Reproductive rights advocates rally for abortion ballot measure

Oakland — Reproductive healthcare advocates rallied in Oakland on October 8 in support of Proposition 1, a ballot measure that would establish a constitutional right to abortion in California.

The rally, which brought together more than 100 people from across the Bay Area, was one in a series of weekend events nationwide promoting reproductive rights ahead of November’s midterm elections. California is one of three states—alongside Vermont and Michigan—that will vote on ballot initiatives that would affirm a constitutional right to abortion.

“Californians have the chance to send a message to the rest of the world with Proposition 1,” said Stephanie Dominguez Walton, director of Strategic Projects and Partnerships at Planned Parenthood Mar Monte, the largest Planned Parenthood affiliate in the country. “Abortion is healthcare. It needs to be accessible, needs to be funded, and it needs to be recognized.”

California law currently allows abortions until the point of viability, which typically occurs around 24 weeks of pregnancy. Abortions are legal after that point only if continuing the pregnancy would endanger the life or health of the pregnant person. Establishing a constitutional right to abortion would help protect against future efforts to restrict reproductive freedom, which some Republican leaders support, by proactively establishing California’s sovereigny on the issue.

For Margaret Eisen, Kc Walker and Sheridan Lewis of Oakland, watching courts and state legislatures across the country roll back access to reproductive healthcare motivated them to attend Saturday’s rally.

“We came out because we were so upset and sad and angry and pissed off about the Supreme Court taking away our rights,” said Eisen. “You can only be sad for so long. At some point you have to get out and do something. This is our way of taking action.”

Eisen learned of the rally through Women’s March, the grassroots advocacy group that first organized nationwide demonstrations the day after Donald Trump’s inauguration. The group planned Saturday’s series of events to mark one month until the midterm elections.

Proposition 1 is anticipated to pass in November, according to recent polling by the nonpartisan Public Policy Institute of California. In a statewide survey conducted early last month, 69 percent of likely voters surveyed said they would vote yes on the ballot measure.

Despite the proposition’s likely passage, opponents are conducting their own voter mobilization efforts, arguing the ballot measure is extreme, expensive and unnecessary.

Leaders in the Catholic community are particularly concerned that Proposition 1 doesn’t place a limit on late-term abortions, which account for fewer than one percent of abortions in the United States, according to the Centers for Disease Control and Prevention. The Archbishop of San Francisco released a letter in August calling on Catholics in the state to oppose Proposition 1 through outreach, “prayer, fasting and financial contributions.” The Church is dedicating particular attention to anti-abortion advocacy throughout October as it celebrates Respect Life Month. Despite these calls to action, fundraising data shows opposition groups had raised just under $70,000 as of late September. Proponents of Proposition 1 had raised more than $9,000,000.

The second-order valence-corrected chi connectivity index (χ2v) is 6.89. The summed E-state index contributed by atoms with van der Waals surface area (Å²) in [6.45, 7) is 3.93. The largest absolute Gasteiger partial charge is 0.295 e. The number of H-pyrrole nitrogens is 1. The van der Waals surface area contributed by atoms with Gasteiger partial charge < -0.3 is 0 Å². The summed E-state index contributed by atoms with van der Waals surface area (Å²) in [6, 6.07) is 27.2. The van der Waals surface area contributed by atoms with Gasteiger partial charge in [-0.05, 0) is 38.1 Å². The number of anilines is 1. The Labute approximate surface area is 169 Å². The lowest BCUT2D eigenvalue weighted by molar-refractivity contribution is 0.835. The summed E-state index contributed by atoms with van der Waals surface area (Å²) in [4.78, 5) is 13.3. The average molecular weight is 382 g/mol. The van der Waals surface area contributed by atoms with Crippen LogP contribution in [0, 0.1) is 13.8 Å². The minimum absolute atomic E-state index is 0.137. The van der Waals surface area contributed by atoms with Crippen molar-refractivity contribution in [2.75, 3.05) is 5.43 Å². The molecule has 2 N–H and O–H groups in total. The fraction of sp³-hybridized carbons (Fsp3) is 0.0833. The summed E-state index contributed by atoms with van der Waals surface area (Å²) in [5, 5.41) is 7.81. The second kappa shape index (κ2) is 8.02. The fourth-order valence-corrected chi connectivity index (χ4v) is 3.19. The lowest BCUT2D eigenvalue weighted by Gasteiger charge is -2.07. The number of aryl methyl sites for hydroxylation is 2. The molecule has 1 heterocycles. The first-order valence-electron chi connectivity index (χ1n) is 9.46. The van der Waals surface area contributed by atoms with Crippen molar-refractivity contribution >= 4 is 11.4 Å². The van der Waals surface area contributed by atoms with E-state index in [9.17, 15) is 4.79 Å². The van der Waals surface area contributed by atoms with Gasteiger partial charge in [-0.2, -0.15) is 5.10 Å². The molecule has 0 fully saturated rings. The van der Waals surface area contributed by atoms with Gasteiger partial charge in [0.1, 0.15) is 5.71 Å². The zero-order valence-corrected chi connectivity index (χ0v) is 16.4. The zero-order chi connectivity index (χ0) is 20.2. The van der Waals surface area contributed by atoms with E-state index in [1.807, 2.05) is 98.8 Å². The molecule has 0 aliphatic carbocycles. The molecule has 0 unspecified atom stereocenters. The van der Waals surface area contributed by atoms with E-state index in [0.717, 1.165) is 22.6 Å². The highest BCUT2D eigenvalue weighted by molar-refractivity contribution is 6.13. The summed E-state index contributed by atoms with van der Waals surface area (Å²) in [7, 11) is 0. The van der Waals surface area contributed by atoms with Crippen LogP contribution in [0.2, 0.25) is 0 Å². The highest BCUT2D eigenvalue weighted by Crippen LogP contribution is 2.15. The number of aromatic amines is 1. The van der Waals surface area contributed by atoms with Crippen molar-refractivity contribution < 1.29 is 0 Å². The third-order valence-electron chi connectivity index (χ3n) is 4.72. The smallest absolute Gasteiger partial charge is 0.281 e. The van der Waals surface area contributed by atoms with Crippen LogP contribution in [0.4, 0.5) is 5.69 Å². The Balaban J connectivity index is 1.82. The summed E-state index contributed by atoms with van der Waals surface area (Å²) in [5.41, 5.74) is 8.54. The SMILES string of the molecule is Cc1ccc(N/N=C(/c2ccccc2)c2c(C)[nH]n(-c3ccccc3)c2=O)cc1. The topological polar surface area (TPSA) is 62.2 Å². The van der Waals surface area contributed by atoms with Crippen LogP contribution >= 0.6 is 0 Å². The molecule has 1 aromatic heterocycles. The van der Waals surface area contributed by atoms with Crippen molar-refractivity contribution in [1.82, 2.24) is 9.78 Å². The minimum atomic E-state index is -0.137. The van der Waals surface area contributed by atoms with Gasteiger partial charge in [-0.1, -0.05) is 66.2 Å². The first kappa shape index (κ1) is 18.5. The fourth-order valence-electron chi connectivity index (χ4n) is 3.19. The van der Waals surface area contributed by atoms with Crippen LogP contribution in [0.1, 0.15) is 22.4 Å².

Theresa Pellow-McCauley, a labor and delivery nurse from Oakland, chose to attend the rally in support of Proposition 1 in part because she believes it is crucial that all patients have the right to manage their own medical care throughout pregnancy, whether they choose to have an abortion or not.

“I think people who are against abortion miss a lot of the nuance of the issue, including pregnancies gone bad and fetuses with birth defects,” said Pellow-McCauley. “Someone they know might need this choice someday, and it might be a little hard to imagine if you’re not close to the subject matter.”

During her speech at the rally, Planned Parenthood’s Stephanie Dominguez Walton shared her experience seeking an abortion while growing up in the Bay Area.

“When I needed to exercise my right in 1983, the week before my 18th birthday, I didn’t think twice and neither did any of my peers. We knew that was our fundamental right,” said Dominguez Walton. “That was between me and my healthcare provider.”

Dominguez Walton says Planned Parenthood and other providers will continue to offer care in California regardless of the outcome of November’s election. But Proposition 1 is an opportunity for voters to send an important message to the rest of the country. “California, once again, can lead the way on what is right and just.”

Ballot drop-off locations are now open across California. Registered voters can drop off their vote-by-mail ballots anytime through election day, November 8. Individuals who are not registered to vote can register now until Election Day and still have their ballots counted.


  • Hannah Bassett

    Hannah Bassett is a master’s student pursuing a career in public interest journalism. With experience in government, NGOs and nonprofits, Hannah has researched and written about issues related to immigration, public health and policing in the United States and abroad. Most recently, she managed a coalition of 110 organizations dedicated to strengthening government transparency and led a policy reform effort to improve access to public records. Hannah holds a bachelor’s degree from Tufts University, where she studied international relations and linguistics.

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